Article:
Animal Data: Oral administration of ozanimod (0, 0.2, 1, or 5 mg/kg/day) to female rats during organogenesis resulted in a marked increase in embryofetal mortality, increased fetal malformations and skeletal variations (abnormal/delayed ossification), and reduced fetal body weight at the highest dose tested. No maternal toxicity was observed. At the no-effect dose (1 mg/kg/day) for adverse effects on embryofetal development, plasma ozanimod exposure (AUC) for ozanimod was approximately 60 times that in humans at the maximum recommended human dose (MRHD) of 0.92 mg/day. Plasma AUCs for major human metabolites, CC112273 and CC1084037, were similar to and less than, respectively, those in humans at the MRHD.1

Oral administration of ozanimod (0, 0.2, 0.6, or 2.0 mg/kg/day) to female rabbits during organogenesis resulted in a marked increase in embryofetal mortality at the highest dose tested and increased fetal malformations (malformed blood vessels) and skeletal variations at the mid and high doses. Maternal toxicity was not observed. At the no-effect dose (0.2 mg/kg/day) for adverse effects on embryofetal development in rabbit, plasma ozanimod exposure (AUC) was approximately 2 times that in humans at the MRHD; plasma AUCs for major human metabolites, CC112273 and CC1084037, were less than those in humans at the MRHD.1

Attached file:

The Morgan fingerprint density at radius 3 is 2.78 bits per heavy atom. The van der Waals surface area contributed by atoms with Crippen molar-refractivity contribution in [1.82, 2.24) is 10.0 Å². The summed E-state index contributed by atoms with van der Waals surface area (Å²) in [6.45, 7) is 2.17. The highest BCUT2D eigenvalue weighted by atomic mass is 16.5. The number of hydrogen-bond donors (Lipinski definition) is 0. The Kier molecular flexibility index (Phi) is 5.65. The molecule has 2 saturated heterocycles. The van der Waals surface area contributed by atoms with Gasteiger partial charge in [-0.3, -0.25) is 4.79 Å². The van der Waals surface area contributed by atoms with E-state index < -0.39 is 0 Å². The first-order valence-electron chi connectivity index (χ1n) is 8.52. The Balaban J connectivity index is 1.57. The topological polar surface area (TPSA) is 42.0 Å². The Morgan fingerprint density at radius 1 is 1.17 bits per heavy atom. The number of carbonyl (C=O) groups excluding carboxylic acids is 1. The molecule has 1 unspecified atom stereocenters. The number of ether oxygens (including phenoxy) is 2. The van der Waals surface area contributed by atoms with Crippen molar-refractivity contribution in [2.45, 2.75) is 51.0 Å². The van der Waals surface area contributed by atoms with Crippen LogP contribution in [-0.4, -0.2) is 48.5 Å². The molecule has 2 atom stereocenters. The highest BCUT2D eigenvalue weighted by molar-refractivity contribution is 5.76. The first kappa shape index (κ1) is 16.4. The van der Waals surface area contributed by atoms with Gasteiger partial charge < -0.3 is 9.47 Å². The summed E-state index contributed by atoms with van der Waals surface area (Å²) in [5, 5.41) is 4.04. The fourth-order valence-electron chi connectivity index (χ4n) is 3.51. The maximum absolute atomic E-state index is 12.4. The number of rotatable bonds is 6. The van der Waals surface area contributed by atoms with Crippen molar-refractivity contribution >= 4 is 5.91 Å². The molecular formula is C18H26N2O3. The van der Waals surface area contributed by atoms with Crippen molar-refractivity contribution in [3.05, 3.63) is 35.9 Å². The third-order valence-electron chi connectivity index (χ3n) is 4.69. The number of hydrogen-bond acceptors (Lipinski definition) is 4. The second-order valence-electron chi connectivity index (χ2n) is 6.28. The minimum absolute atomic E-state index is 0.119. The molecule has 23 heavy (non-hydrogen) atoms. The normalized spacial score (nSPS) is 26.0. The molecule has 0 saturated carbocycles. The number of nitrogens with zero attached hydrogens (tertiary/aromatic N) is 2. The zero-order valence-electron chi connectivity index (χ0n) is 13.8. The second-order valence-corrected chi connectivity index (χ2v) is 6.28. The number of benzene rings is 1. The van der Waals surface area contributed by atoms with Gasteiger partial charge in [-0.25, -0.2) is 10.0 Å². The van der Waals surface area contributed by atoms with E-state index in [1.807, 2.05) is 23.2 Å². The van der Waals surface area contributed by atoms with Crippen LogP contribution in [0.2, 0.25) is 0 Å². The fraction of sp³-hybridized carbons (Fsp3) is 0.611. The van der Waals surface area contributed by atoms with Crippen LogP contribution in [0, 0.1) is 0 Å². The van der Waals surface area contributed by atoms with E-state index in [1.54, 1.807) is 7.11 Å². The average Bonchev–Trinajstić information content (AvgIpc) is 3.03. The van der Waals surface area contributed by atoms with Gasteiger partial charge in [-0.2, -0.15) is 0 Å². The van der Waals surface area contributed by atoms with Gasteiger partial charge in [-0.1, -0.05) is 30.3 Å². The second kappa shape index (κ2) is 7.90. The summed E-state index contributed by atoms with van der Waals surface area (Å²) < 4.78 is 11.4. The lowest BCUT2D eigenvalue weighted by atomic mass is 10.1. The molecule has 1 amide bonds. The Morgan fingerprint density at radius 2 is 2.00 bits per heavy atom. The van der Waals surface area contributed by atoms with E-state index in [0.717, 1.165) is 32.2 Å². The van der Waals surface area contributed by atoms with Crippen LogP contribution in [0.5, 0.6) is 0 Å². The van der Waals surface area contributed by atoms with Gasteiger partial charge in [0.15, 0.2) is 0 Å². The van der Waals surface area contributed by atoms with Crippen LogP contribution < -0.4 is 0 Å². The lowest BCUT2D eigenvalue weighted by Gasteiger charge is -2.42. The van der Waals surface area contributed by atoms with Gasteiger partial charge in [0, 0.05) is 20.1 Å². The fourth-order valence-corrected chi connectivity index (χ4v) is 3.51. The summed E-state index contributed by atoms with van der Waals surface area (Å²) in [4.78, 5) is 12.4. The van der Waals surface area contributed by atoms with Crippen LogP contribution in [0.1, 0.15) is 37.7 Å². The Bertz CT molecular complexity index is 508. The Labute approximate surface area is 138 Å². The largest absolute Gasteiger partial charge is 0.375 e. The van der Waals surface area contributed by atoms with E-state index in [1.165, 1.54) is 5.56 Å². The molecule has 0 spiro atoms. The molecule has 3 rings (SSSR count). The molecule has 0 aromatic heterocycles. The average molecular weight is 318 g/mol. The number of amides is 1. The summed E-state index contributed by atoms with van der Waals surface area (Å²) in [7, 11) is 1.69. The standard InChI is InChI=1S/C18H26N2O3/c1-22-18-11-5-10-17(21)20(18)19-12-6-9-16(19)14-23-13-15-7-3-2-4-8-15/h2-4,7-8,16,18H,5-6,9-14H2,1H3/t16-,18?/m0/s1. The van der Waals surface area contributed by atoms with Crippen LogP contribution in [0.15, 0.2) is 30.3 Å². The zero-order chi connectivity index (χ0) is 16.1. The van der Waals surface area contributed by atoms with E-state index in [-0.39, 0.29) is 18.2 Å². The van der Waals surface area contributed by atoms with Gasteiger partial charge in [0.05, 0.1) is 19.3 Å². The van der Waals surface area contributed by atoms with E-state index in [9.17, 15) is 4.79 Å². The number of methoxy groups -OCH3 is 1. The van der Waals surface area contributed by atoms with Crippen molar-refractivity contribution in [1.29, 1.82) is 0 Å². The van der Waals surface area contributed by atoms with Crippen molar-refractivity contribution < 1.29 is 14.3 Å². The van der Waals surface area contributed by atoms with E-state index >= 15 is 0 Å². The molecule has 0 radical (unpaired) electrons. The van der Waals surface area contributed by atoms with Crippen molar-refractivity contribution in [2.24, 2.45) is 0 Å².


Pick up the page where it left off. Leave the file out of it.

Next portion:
Oral administration of ozanimod (0, 0.2, 0.7, or 2 mg/kg/day) to female rats throughout gestation and lactation resulted in persistent body weight reductions and long-term effects on reproductive (prolonged estrus cycle) and neurobehavioral (increased motor activity) function in offspring at the highest dose tested, which was not associated with maternal toxicity. At the no-effect dose (0.7 mg/kg/day) for adverse effects on pre- and postnatal development, plasma ozanimod exposure (AUC) was 30 times that in humans at the MRHD; plasma AUCs for major human metabolites, CC112273 and CC1084037, were less than those in humans at the MRHD.1

Lactation